“They said you have to think about the baby being in a pool,” she said. “If you imagine being at a pool party and there’s music going on and people talking, and then if you go under the water you can still hear what’s going on, but everything is muffled.”

At last week’s national championships, Mitch Unrein was on hand to take care of Lane while his wife was competing. Between rounds, Cogdell-Unrein fed and otherwise tended the newborn, finding privacy in an athletes lounge where she could breastfeed him.

The days were long and hot, and lightning delays stretch some days to 10 hours or longer, Cogdell-Unrein said. And no matter how hard she tried to focus on what she was doing when it was time to compete, she was always aware she had a baby on board.

“It definitely posed some new distractions that I had to work through,” she said. “I’m getting ready to shoot and you hear him start to cry and that motherly instinct kicks in — that maternal instinct of ‘My baby’s crying, I want to go check on him,’ even though realistically I know he’s OK.

“One of the hardest things for me was just the sleep aspect. I’m getting up every two-and-a-half, three hours a night to feed him, and I’ve been running on fumes the last two months doing that. Having to spend 10-hour days out at the range (is) just mentally and physically exhausting when I’m already running on fumes.”

Cogdell-Unrein left the national championships with mixed feelings about her performance. She was disappointed by her showing in the six-woman finals, where her score of 23 placed her fifth overall.

But she was happy with her showing in the 10 qualifying rounds. She posted four scores of 23, four scores of 24 and finished with two perfect scores of 25.

“Fifty straight, that felt great,” she said. “I’d been shooting really well in practice and about a week and a half before I ran 100 straight in practice. It was the first time I had run 100 straight since well before I was pregnant, so I knew I was shooting well.”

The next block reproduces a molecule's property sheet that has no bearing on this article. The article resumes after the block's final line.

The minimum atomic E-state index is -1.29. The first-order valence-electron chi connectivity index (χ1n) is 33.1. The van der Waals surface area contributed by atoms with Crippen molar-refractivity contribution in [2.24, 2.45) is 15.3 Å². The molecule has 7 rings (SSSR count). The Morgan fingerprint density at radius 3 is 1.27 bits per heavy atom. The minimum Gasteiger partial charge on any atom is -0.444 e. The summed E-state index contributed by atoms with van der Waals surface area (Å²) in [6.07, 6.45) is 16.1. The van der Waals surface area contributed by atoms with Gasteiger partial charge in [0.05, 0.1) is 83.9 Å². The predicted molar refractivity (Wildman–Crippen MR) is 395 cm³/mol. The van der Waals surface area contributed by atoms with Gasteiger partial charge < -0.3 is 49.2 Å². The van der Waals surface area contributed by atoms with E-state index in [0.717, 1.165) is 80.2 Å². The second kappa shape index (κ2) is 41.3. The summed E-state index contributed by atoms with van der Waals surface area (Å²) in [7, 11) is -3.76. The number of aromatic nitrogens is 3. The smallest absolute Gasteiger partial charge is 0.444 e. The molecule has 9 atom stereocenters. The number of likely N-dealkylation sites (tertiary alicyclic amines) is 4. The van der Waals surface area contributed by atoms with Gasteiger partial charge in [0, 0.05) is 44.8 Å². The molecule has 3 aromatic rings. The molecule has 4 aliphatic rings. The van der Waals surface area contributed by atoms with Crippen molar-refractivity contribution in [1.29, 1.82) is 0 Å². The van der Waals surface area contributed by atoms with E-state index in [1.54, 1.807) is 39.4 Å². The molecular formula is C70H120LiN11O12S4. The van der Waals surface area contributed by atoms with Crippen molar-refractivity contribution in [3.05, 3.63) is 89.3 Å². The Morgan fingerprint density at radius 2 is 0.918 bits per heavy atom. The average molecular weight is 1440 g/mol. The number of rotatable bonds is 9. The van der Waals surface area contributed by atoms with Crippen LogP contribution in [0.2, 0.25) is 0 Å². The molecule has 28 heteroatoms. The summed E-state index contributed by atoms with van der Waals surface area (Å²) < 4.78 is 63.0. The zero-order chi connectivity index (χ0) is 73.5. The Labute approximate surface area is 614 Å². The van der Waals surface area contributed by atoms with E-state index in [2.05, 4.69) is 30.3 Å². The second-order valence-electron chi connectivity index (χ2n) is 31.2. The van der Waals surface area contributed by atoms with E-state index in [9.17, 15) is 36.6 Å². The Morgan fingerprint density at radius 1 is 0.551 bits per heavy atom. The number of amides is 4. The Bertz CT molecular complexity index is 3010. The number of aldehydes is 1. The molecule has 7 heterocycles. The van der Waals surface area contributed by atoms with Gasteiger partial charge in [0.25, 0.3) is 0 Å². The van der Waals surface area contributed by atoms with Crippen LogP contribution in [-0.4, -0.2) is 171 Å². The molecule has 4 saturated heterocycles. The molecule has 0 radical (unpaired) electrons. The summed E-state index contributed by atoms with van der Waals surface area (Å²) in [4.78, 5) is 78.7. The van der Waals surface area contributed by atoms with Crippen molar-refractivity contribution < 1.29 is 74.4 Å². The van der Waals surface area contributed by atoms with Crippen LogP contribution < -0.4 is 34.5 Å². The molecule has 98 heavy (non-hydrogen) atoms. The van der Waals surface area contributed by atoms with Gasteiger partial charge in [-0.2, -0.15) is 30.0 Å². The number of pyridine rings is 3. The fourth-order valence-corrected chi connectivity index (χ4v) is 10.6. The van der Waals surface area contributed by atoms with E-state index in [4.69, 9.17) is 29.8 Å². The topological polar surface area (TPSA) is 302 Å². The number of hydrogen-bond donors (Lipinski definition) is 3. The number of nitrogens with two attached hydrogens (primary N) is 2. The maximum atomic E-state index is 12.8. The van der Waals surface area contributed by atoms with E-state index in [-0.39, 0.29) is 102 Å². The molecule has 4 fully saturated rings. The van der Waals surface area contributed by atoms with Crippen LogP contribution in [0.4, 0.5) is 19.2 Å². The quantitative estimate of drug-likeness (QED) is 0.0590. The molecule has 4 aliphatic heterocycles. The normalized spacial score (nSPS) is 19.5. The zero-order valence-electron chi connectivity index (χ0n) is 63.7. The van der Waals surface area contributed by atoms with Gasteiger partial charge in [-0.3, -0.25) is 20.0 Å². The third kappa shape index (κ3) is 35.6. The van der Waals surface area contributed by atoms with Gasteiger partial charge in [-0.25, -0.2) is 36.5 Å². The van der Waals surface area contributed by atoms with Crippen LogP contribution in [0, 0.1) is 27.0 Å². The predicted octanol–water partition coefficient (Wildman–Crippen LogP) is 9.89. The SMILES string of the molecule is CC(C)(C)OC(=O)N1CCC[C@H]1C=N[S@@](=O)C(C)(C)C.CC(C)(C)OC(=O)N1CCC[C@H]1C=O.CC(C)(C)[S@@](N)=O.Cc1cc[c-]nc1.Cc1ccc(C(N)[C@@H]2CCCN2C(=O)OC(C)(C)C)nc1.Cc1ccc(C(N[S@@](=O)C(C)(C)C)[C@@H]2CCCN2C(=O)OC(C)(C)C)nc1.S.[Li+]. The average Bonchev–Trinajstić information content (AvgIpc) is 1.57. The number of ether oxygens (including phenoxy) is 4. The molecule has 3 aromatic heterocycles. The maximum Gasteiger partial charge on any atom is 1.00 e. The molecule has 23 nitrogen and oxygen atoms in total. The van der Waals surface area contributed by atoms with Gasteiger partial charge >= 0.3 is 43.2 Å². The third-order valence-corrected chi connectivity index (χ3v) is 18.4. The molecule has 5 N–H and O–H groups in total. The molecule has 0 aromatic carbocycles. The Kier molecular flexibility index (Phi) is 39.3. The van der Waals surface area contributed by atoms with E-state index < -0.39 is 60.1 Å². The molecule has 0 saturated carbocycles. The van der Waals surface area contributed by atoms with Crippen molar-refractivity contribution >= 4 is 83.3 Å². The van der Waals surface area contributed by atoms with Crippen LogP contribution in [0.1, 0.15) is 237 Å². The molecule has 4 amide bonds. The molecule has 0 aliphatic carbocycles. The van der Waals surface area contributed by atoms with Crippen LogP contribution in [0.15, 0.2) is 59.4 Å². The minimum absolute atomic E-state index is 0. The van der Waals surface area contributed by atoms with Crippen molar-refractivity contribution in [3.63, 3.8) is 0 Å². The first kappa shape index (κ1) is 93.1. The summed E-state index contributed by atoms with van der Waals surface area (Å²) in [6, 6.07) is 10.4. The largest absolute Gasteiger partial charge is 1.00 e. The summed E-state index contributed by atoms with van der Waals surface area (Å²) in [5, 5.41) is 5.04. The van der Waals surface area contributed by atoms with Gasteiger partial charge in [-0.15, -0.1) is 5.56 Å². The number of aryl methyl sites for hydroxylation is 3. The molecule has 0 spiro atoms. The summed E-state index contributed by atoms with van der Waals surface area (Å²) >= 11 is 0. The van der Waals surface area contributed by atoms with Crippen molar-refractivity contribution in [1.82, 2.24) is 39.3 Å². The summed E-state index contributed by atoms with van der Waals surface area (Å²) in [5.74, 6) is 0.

Corey Cogdell competes in the bronze-medal match at the 2016 Summer Olympics in Brazil. (Eugene Hoshiko / Associated Press)

Cogdell-Unrein missed several big international competitions during her pregnancy, which she said makes her feel like she’s playing catch-up as the 2020 Summer Olympics near. The first part of the U.S. Olympic Trials are in mid-September.

But lost time on the shooting range is a small price to pay for becoming a mother, she said.

“I think balance is key in life, so I think having this addition to our family has brought more balance to my life,” Cogdell-Unrein said. “I have to take some of my focus from shooting and give that time to Lane. I think it’s helped me really hone in and focus when I’m on the range, because I have limited time there. It’s helped me be more efficient and effective in my training.

“I also think it’s made me more mentally strong. Just the birth process in itself is extremely mentally tough, and I had an all-natural birth. … Things that seem tough don’t seem so tough after you’ve been through that.”